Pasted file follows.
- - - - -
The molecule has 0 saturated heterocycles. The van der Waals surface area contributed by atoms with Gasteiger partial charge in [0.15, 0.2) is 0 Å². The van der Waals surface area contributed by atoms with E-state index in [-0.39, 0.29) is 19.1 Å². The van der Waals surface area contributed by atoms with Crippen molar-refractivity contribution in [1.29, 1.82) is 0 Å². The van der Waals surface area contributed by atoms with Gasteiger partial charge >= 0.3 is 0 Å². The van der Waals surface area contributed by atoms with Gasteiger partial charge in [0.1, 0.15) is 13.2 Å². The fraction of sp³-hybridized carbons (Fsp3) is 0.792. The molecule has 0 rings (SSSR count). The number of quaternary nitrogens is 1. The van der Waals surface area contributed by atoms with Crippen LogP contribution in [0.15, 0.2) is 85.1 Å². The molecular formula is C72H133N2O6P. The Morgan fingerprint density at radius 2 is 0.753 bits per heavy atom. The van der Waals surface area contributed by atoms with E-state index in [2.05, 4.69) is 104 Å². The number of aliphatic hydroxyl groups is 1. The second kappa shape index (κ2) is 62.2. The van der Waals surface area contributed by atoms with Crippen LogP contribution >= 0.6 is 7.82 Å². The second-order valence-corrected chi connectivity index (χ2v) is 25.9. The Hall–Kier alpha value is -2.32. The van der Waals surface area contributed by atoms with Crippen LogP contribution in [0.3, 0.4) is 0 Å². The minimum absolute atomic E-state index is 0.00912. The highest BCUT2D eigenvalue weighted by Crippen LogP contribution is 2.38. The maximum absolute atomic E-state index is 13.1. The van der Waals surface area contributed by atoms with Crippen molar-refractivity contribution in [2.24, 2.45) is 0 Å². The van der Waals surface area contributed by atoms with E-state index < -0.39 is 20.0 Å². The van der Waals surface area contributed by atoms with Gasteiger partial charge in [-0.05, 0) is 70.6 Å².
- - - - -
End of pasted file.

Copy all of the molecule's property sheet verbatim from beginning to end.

The molecule has 0 saturated heterocycles. The van der Waals surface area contributed by atoms with Gasteiger partial charge in [0.15, 0.2) is 0 Å². The van der Waals surface area contributed by atoms with E-state index in [-0.39, 0.29) is 19.1 Å². The van der Waals surface area contributed by atoms with Crippen molar-refractivity contribution in [1.29, 1.82) is 0 Å². The van der Waals surface area contributed by atoms with Gasteiger partial charge >= 0.3 is 0 Å². The van der Waals surface area contributed by atoms with Gasteiger partial charge in [0.1, 0.15) is 13.2 Å². The fraction of sp³-hybridized carbons (Fsp3) is 0.792. The molecule has 0 rings (SSSR count). The number of quaternary nitrogens is 1. The van der Waals surface area contributed by atoms with Crippen LogP contribution in [0.15, 0.2) is 85.1 Å². The molecular formula is C72H133N2O6P. The Morgan fingerprint density at radius 2 is 0.753 bits per heavy atom. The van der Waals surface area contributed by atoms with E-state index in [2.05, 4.69) is 104 Å². The number of aliphatic hydroxyl groups is 1. The second kappa shape index (κ2) is 62.2. The van der Waals surface area contributed by atoms with Crippen LogP contribution >= 0.6 is 7.82 Å². The second-order valence-corrected chi connectivity index (χ2v) is 25.9. The Hall–Kier alpha value is -2.32. The van der Waals surface area contributed by atoms with Crippen LogP contribution in [0.3, 0.4) is 0 Å². The minimum absolute atomic E-state index is 0.00912. The highest BCUT2D eigenvalue weighted by Crippen LogP contribution is 2.38. The maximum absolute atomic E-state index is 13.1. The van der Waals surface area contributed by atoms with Crippen molar-refractivity contribution in [2.24, 2.45) is 0 Å². The van der Waals surface area contributed by atoms with E-state index < -0.39 is 20.0 Å². The van der Waals surface area contributed by atoms with Gasteiger partial charge in [-0.05, 0) is 70.6 Å².